These museums take quirky to a whole new level with galleries devoted to everything from vintage candy dispensers to everyone’s second favorite condiment.
Among the collection of vintage Pez dispensers, the world's largest Pez-dispensing machine resides at the Burlingame Pez Museum. The San Francisco Bay area museum also has an online store offering Pez dispensers of all kinds for candy enthusiasts to begin their own collection at home.
Dedicated to documenting the culinary history of the American South, the Southern Food & Beverage Museum in New Orleans showcases exhibits on Louisiana’s multilayered cuisine, the importance of sugarcane in the South's growth and the art of barbecue, among others.
The International UFO Museum and Research Center is located in -- where else? -- Roswell, NM. With an extensive research library open to anyone looking to learn all they can about UFOs, the museum’s mission is to educate the public on UFOs.
The Museum of Sex, or MoSex, is definitely Fifth Avenue’s most … innovative establishment. Opened in New York City in 2002, the museum has drawn visitors from all over the world seeking an open discourse on sexuality -- and the museum's collection of sex-related art, photography, costumes, inventions and historical artifacts does not disappoint.
The Shin-Yokohama Ramen Museum in Japan is sure to inspire nostalgia for your good ole college days. With exhibits on ramen history and a replica of a section of Toyko in 1958 -- the year instant noodles were invented -- the museum makes it difficult to leave without craving the noodle dish. Thank goodness there's a ramen food court at the museum, too.
The Museum of Bad Art, or MOBA, prides itself on collecting and preserving art that’s "too bad to be ignored." Art is subjective, you say? A visit to one of the museum's 3 Boston-area galleries should change your mind.
Seattle's Giant Shoe Museum started out as a place to display one man's collection of novelty shoes. But when the museum acquired the world's tallest man's shoe, it became what it is today -- a photo op for tourists wondering just how tall the world's tallest man was.
Dedicated to educating the public on the history of toilets and helping toilet manufacturers improve their skills by showing them the mistakes of the past, the Sulabh International Museum of Toilets is on a sanitation crusade. Don’t worry if you can't make it to New Delhi to visit this unique repository of toilets -- <a href="http://www.sulabhtoiletmuseum.org" target="_blank">the entire museum is online.</a>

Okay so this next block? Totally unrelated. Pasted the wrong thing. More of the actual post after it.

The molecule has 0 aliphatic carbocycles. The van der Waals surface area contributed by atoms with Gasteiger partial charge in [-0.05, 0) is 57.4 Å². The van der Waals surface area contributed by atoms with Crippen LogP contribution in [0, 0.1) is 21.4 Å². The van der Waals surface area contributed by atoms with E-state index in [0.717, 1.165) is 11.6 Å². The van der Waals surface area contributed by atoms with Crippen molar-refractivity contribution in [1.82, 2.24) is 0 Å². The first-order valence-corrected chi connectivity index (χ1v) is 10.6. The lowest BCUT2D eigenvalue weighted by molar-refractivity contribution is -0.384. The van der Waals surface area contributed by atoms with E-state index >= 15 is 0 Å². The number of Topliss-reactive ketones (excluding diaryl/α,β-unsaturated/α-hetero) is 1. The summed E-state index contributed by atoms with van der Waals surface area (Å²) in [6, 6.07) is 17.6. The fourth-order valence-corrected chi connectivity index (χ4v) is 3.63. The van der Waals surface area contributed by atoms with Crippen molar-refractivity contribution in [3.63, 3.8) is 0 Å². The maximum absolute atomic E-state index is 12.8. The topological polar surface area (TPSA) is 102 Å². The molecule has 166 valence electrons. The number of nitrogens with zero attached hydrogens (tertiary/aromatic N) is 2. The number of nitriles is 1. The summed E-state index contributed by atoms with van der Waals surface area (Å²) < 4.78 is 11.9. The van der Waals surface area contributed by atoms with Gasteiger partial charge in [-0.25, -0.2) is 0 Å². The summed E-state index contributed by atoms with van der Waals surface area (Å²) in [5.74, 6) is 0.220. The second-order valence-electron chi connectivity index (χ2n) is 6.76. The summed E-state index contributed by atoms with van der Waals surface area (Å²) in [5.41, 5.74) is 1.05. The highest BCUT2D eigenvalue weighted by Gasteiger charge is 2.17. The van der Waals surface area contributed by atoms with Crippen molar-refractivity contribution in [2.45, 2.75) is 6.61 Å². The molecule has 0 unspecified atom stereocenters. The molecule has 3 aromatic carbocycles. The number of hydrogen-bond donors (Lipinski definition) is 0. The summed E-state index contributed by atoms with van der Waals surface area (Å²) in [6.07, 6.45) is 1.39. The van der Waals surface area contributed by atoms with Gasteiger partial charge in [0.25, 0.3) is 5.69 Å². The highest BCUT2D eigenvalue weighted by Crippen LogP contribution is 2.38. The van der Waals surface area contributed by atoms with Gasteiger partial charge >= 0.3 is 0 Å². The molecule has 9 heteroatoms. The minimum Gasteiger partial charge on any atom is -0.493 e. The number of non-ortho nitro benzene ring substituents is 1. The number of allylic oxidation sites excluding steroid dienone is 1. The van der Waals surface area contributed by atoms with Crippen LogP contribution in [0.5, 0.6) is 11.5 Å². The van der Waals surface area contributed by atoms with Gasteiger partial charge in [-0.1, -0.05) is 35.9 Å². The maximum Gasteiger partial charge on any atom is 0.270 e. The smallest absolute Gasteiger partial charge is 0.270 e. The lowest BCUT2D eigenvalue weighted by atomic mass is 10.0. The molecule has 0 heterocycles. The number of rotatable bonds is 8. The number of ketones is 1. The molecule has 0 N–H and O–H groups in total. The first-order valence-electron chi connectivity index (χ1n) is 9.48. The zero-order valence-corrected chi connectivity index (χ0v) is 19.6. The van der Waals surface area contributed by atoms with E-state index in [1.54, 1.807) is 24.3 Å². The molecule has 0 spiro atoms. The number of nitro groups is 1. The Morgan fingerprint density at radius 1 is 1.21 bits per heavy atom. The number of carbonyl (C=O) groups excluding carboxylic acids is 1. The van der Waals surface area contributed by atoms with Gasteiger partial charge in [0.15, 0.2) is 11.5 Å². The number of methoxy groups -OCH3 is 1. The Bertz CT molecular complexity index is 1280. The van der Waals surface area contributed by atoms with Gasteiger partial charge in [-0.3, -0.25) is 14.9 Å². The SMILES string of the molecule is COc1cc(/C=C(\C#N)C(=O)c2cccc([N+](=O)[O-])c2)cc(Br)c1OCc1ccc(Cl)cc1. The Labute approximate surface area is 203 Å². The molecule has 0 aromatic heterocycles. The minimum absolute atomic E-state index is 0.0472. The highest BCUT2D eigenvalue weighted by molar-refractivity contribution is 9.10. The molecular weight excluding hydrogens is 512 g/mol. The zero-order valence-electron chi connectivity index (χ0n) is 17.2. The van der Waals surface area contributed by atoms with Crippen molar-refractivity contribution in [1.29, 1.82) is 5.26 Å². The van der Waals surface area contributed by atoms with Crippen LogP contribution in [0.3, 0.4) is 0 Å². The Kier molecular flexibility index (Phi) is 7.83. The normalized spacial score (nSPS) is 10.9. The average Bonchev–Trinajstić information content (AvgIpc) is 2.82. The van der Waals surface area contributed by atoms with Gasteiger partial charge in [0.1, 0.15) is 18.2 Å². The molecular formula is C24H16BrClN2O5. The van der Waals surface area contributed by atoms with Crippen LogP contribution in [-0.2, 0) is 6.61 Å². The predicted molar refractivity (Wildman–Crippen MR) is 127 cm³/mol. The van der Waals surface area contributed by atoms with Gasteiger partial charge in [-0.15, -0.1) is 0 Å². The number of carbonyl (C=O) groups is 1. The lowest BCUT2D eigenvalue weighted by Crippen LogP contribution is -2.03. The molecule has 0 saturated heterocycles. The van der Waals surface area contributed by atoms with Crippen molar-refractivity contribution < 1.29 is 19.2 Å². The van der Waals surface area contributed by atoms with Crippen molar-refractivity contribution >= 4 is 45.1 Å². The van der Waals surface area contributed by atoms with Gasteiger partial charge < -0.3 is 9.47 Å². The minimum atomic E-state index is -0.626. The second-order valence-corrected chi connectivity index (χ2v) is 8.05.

The Science Museum of Minnesota's collection of Questionable Medical Devices includes a Psychograph. Invented by a Wisconsin man named Henry Lavery in the 1930s, the Psychograph was designed to read the bumps on a patient's head, measuring the strength of their personality traits. The Psychograph would generate a report, ranking the patient's talents and personality characteristics, based on the size and shape of their skull.
Dedicated not only to fans, but also to fan-making, the Fan Museum in London is one-of-a-kind place located within the World Heritage Site of Maritime Greenwich. The museum features a collection of more than 3,500 fans dating back to the 11th century, as well as an orangery, or an 18th-century greenhouse, where afternoon tea is served each Tuesday and Sunday.
Middleton, WI, is the proud home of the National Mustard Museum, free to the public and filled with more than 5,400 kinds of everyone's second favorite condiment: mustard. Every Aug. 4, also known as National Mustard Day, the streets of downtown Middleton come alive with free hot dogs, mustard custard and condiment mascots.
An entire museum is devoted to the "devil's rope" in the barbed wire capital of the world: La Crosse, KS. The Kansas Barbed Wire Museum celebrates the invention that tamed the West, according to the museum’s founders. Displays demonstrate barbed wire's significance during warfare and in keeping cattle and bison from roaming freely.
Chickens are an important symbol in Korean culture -- they're thought to act as messengers between heaven and earth, exorcise evil spirits and bring prosperity. So it comes as no surprise that there’s a museum in Seoul, South Korea, devoted to chicken-inspired art. The Chicken Art Museum features chicken sculptures and paintings from cultures worldwide.